Surge Of Violence In Israel Sparks Alarm, New Security Steps05:47
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An Israeli border policeman stands guard at the entrance of a public square in the west part of Jerusalem on October 14, 2015. With Israeli Prime Minister Benjamin Netanyahu under immense pressure to halt the violence and frustrated Palestinian youths defying attempts to restore calm, police said 300 Israeli soldiers were joining their patrols. (Thomas Coex/AFP/Getty Images)
An Israeli border policeman stands guard at the entrance of a public square in the west part of Jerusalem on October 14, 2015. With Israeli Prime Minister Benjamin Netanyahu under immense pressure to halt the violence and frustrated Palestinian youths defying attempts to restore calm, police said 300 Israeli soldiers were joining their patrols. (Thomas Coex/AFP/Getty Images)
This article is more than 3 years old.

Israeli Prime Minister Benjamin Netanyahu held an emergency meeting on Wednesday to authorize new security measures in Jerusalem after two weeks of escalating violence in the city and other areas.

At the center of the conflict is access to the holy compound in Jerusalem. Jews revere the site as the Temple Mount; Muslims as the Haram al-Sharif or the Noble Sanctuary. Many Palestinians believe the Israeli government is trying to change access to the holy compound.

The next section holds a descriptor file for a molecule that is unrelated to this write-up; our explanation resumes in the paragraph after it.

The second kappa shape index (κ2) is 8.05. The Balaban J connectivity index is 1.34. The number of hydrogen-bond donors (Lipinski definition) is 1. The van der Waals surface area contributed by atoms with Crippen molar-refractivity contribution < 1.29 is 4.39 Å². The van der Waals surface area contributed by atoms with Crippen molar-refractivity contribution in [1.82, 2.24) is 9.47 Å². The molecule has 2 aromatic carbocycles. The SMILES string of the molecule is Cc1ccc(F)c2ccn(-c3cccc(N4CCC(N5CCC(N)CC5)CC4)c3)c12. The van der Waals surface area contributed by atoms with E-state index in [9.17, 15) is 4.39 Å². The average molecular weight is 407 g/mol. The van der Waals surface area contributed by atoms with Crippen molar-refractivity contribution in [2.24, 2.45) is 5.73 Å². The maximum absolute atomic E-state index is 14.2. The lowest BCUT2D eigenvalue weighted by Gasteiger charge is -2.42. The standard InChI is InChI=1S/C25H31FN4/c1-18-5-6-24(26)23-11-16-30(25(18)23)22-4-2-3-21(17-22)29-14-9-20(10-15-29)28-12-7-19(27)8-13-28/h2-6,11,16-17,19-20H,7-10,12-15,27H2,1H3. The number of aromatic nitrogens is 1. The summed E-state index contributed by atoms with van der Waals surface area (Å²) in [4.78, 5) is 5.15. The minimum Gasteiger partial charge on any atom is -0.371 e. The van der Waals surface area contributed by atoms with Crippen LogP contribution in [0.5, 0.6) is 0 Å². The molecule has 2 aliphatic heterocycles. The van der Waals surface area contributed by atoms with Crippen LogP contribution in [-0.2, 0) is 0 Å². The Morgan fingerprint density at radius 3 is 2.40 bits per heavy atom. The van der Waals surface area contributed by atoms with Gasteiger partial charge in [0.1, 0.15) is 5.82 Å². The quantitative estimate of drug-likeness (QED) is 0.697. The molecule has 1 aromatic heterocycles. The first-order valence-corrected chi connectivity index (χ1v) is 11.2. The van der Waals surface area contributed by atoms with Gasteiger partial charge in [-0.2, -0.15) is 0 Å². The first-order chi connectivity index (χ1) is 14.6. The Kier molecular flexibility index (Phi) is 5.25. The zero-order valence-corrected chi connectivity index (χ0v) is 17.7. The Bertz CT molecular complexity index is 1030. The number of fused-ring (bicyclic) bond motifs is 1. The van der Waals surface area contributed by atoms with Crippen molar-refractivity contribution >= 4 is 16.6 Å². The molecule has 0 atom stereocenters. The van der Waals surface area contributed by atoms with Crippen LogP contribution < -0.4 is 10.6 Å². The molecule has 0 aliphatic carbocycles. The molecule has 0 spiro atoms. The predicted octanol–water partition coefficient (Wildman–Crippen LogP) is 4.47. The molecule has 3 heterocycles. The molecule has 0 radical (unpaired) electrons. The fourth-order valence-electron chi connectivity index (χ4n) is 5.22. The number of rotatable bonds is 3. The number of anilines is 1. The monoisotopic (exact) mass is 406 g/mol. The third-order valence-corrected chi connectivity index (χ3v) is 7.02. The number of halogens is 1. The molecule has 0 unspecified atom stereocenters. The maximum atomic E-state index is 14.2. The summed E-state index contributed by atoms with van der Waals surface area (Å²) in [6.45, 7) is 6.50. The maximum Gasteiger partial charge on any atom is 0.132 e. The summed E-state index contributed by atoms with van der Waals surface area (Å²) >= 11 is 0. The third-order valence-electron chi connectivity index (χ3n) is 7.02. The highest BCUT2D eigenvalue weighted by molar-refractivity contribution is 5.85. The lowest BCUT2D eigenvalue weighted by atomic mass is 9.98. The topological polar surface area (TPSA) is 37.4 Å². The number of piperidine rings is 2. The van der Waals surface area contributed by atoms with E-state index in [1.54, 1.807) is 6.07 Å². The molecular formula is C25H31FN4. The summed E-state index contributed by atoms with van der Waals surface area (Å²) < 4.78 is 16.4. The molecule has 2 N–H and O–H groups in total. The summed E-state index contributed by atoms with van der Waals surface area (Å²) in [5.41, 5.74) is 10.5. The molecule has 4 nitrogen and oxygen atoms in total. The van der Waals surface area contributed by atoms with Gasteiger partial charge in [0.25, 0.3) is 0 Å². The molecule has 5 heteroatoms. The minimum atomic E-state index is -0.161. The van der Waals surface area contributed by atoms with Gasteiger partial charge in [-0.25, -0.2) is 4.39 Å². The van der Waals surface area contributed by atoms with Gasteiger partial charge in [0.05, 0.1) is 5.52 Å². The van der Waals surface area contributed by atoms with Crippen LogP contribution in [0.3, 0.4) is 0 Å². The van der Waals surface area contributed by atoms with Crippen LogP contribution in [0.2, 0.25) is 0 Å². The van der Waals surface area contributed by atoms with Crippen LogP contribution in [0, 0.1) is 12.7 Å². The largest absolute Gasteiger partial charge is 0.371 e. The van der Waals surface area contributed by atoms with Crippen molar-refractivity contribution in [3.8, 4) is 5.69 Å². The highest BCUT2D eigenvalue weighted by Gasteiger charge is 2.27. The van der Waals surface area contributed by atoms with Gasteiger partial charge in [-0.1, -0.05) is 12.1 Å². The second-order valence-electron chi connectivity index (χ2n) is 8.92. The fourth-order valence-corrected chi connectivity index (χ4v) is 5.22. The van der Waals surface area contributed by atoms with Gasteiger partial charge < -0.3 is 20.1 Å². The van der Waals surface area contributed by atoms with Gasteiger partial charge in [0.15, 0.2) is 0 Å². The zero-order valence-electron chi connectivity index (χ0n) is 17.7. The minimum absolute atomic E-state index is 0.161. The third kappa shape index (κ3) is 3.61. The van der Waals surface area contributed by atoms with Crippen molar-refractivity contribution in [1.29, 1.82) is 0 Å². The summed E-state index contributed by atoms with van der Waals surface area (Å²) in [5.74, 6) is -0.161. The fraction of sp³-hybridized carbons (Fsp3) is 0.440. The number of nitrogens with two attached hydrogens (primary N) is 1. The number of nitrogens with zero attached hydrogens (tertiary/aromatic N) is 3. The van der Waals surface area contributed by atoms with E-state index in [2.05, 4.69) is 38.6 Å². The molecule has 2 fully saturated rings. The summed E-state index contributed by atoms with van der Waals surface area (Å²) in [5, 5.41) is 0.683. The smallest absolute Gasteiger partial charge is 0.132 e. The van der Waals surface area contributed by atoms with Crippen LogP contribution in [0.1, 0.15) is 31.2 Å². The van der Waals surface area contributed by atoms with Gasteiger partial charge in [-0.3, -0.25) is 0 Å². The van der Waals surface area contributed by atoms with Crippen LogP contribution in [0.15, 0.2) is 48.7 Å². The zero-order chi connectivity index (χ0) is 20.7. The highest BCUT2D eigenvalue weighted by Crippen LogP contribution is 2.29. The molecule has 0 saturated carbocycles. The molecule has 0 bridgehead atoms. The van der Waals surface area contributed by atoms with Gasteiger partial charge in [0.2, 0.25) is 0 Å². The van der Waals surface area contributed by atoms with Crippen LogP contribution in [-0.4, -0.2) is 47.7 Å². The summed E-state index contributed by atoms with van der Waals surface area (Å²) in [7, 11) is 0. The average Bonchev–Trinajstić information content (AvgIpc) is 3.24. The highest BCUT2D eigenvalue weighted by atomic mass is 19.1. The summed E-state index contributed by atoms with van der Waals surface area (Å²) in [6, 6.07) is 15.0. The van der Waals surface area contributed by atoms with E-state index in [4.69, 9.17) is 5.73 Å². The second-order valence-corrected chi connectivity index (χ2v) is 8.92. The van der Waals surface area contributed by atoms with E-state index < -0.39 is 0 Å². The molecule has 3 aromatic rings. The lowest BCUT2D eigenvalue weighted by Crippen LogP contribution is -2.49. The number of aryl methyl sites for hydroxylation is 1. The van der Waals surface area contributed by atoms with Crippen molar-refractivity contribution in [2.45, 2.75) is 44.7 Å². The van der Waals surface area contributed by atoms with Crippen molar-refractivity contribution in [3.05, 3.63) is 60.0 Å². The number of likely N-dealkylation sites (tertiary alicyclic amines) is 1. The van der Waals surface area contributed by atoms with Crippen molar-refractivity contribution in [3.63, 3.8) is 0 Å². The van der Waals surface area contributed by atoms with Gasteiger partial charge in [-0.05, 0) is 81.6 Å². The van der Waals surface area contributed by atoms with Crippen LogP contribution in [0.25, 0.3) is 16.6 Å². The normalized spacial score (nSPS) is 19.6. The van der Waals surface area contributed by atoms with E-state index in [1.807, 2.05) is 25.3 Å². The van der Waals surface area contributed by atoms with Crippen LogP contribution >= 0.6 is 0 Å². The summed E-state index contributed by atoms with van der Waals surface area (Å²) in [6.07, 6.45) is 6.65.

The violence started on October 1 when an Israeli husband wife were killed while driving home with their children from an event. Members of Hamas were said to be responsible for the killings. Subsequent attacks of Israelis followed, including four yesterday, with Israeli security forces killing or wounding most of the attackers.

NPR's Emily Harris has been covering this new wave of violence and what measures are being taken to stop it. She speaks with Here & Now's Robin Young.

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This segment aired on October 14, 2015.

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